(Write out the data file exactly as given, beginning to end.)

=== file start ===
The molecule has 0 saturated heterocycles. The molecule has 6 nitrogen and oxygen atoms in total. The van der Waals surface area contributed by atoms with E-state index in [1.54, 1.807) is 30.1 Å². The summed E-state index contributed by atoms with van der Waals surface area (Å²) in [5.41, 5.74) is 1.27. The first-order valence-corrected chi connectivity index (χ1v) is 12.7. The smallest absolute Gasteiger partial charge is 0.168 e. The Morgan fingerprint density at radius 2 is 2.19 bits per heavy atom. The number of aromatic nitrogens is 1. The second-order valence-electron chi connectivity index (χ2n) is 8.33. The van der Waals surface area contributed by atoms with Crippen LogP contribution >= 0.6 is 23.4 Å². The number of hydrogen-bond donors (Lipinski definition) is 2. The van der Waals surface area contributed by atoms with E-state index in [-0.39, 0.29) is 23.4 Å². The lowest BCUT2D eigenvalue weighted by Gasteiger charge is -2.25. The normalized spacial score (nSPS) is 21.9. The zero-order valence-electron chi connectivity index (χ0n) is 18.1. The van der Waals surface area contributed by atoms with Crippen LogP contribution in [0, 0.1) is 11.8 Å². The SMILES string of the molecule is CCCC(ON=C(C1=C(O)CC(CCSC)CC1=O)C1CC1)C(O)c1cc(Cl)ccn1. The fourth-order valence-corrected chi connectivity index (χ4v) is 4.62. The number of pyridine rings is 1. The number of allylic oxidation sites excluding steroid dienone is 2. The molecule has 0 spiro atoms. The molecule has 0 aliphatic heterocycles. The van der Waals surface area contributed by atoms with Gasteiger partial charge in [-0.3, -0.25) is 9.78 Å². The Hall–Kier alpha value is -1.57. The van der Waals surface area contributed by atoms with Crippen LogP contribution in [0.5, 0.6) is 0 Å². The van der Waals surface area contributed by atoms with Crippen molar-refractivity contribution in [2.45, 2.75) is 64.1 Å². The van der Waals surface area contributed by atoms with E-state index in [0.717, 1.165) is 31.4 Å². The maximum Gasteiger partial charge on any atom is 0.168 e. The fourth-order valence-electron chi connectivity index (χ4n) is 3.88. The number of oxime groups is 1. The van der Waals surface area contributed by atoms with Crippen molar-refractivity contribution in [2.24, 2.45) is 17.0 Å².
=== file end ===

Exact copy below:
The molecule has 0 saturated heterocycles. The molecule has 6 nitrogen and oxygen atoms in total. The van der Waals surface area contributed by atoms with E-state index in [1.54, 1.807) is 30.1 Å². The summed E-state index contributed by atoms with van der Waals surface area (Å²) in [5.41, 5.74) is 1.27. The first-order valence-corrected chi connectivity index (χ1v) is 12.7. The smallest absolute Gasteiger partial charge is 0.168 e. The Morgan fingerprint density at radius 2 is 2.19 bits per heavy atom. The number of aromatic nitrogens is 1. The second-order valence-electron chi connectivity index (χ2n) is 8.33. The van der Waals surface area contributed by atoms with Crippen LogP contribution >= 0.6 is 23.4 Å². The number of hydrogen-bond donors (Lipinski definition) is 2. The van der Waals surface area contributed by atoms with E-state index in [-0.39, 0.29) is 23.4 Å². The lowest BCUT2D eigenvalue weighted by Gasteiger charge is -2.25. The normalized spacial score (nSPS) is 21.9. The zero-order valence-electron chi connectivity index (χ0n) is 18.1. The van der Waals surface area contributed by atoms with Crippen LogP contribution in [0, 0.1) is 11.8 Å². The SMILES string of the molecule is CCCC(ON=C(C1=C(O)CC(CCSC)CC1=O)C1CC1)C(O)c1cc(Cl)ccn1. The fourth-order valence-corrected chi connectivity index (χ4v) is 4.62. The number of pyridine rings is 1. The number of allylic oxidation sites excluding steroid dienone is 2. The molecule has 0 spiro atoms. The molecule has 0 aliphatic heterocycles. The van der Waals surface area contributed by atoms with Gasteiger partial charge in [-0.3, -0.25) is 9.78 Å². The Hall–Kier alpha value is -1.57. The van der Waals surface area contributed by atoms with Crippen LogP contribution in [0.5, 0.6) is 0 Å². The van der Waals surface area contributed by atoms with Crippen molar-refractivity contribution in [2.45, 2.75) is 64.1 Å². The van der Waals surface area contributed by atoms with E-state index in [0.717, 1.165) is 31.4 Å². The maximum Gasteiger partial charge on any atom is 0.168 e. The fourth-order valence-electron chi connectivity index (χ4n) is 3.88. The number of oxime groups is 1. The van der Waals surface area contributed by atoms with Crippen molar-refractivity contribution in [2.24, 2.45) is 17.0 Å².